Monday, 6 May 2013

No light at the end of the tunnel, yet

These blog posts are getting all too infrequent these days although to be fair I've not had anything of interest to blog about. Since my last entry I've had four trips to my new Bream water and apart from losing one three trips in, I'm yet to bank a fish of any description from there. Nobody else is on the pit so I can't gage my results against those of other anglers and the fish hardly seem to even show themselves so confidence is becoming a real issue for me.

I'm fishing the unknown and all I have to on is the word of a good mate who discovered the water a couple of years ago and some tantalising pictures of what he caught. Theres nothing whatsover on the internet about the lake and even the locals who fish a couple of ponds nearby swear blind the lake is barren of fish and not worth bothering with. The fact I've had the whole pit to myself on every visit so far despite the warm conditions speaks volumes and The whole thing has been made ever more difficult due the fact that other waters are switching on good and proper now with some great catches coming from all over the place. The temptations there to go elsewhere but all my efforts so far will have been in vain if I do that so I need to focus on the job at hand.

Because of the lakes remoteness there is never a shortage of wildlife to look out for down there but I did spot something unusual the other day. There was a black shape swimming right across the middle of the lake and the geese seemed very agitated by it. There were all following it about twenty yards behind making a hell of a racket, at first I thought it was an Otter but it seemed a bit too small and I can only conclude instead that it was a large Mink. It was right out in the middle of the lake and I had to use the camera on full zoom to get any kind if picture. It was strange because I've never seen one swim across such a distance of open water like that before.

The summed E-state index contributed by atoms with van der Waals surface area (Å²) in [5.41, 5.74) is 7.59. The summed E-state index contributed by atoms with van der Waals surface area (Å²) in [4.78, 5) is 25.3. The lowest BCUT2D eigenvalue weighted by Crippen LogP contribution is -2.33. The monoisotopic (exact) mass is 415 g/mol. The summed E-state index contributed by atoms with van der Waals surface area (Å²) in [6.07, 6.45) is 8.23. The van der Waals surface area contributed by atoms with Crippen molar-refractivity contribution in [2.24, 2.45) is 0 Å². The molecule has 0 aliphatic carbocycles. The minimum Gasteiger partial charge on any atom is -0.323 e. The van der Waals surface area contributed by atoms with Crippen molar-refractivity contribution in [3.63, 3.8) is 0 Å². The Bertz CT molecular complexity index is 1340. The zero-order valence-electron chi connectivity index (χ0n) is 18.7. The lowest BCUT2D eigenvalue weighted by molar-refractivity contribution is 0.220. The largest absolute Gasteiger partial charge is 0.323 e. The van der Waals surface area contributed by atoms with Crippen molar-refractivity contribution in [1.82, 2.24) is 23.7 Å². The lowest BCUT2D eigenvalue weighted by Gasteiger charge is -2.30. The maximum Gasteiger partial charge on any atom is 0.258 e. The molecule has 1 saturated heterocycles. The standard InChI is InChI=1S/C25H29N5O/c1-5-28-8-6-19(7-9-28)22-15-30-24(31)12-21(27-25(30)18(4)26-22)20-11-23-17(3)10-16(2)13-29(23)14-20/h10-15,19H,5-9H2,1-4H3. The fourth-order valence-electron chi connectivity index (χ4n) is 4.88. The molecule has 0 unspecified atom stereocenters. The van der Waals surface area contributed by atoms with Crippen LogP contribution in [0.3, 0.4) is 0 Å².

Spotted at 90 yards, Is it a Mink or the Loch Ness monster?
The lake has also given me several encounters of the tufted kind aswell and the one in the pic below really had me thinking I'd hooked a bream until it surfaced at my feet. The bloody things must have gills considering the amount of time they can stay underwater!
These have been a bit of a pain lately!
Before moving on its worth mentioning a new bit of kit I've recently discovered from the Nash stable. It's called the Nash Deliverance ball maker and I've acquired the 40mm version, it takes loads of hassle out of making 'jaffas' to ball in when baiting up and because it makes them all the same size it's easier to group the balls into a tight area with catapult, very useful indeed.

Trouble free balls!

For my most recent session I was given a pass to night fish and seeing as nights aren't allowed on my new water I decided to fish a lake on my club ticket. Upon arriving though it was bivvy city as every man and his dog were out taking advantage of the great bank holiday weather. The lake next door was completely free however and after being joined by Phil we opted to fish there instead. Some good bags of bream have been caught in the past there yet its very very underfished and is another water which has a reputation for holding very little, a reputation that's thoroughly undeserved I feel.
I opted for a boilie approach over my usual maggot one because there are quite a few small roach and perch in there and I didn't want to be winding those in at 3am!
Fish began to show in numbers as soon as the light began to go and there looked to be one or two nice Tench amongst the Bream aswell. It wasn't long before I began to get some really strong liners and some actually pulled line off the baitrunner and had me striking at thin air. I really had to sit on my hands and a proper bite finally occurred at around 10pm which resulted in a Bream of around 4-5lb.
The liners continued and kept me awake most of the night until i lost a fish to a snag in the very early hours after which they seemed to tail off a bit. I did eventually manage to get a little sleep but was soon awoken at first light by a turbo charged Tench which was more fin than fish and would've struggled to go much more than 3lb but it was in great condition though.
After that I noticed the Bream were rolling much further up the lake and some them looked quite sizeable. I didn't hold out much hope for any more bites so I had a pot noodle and went back to bed. The sun was well up by the time I was jolted back to reality by another bite. A slightly better bream of 6-7lb was soon landed and brought my session to a close. After my struggles on the other pit it was nice to see the bobbins moving again anyway, back to reality next week though, bring it on!
Nowt wrong with a bit of advertising!


1 comment:

  1. Hi Leo, it does speak volumes when any type of water is barren of fisherman, usually if they are fish to be caught the banks will be lined. However it may just be a little difficult, I hope you are rewarded with a fish after all your effort, tight lines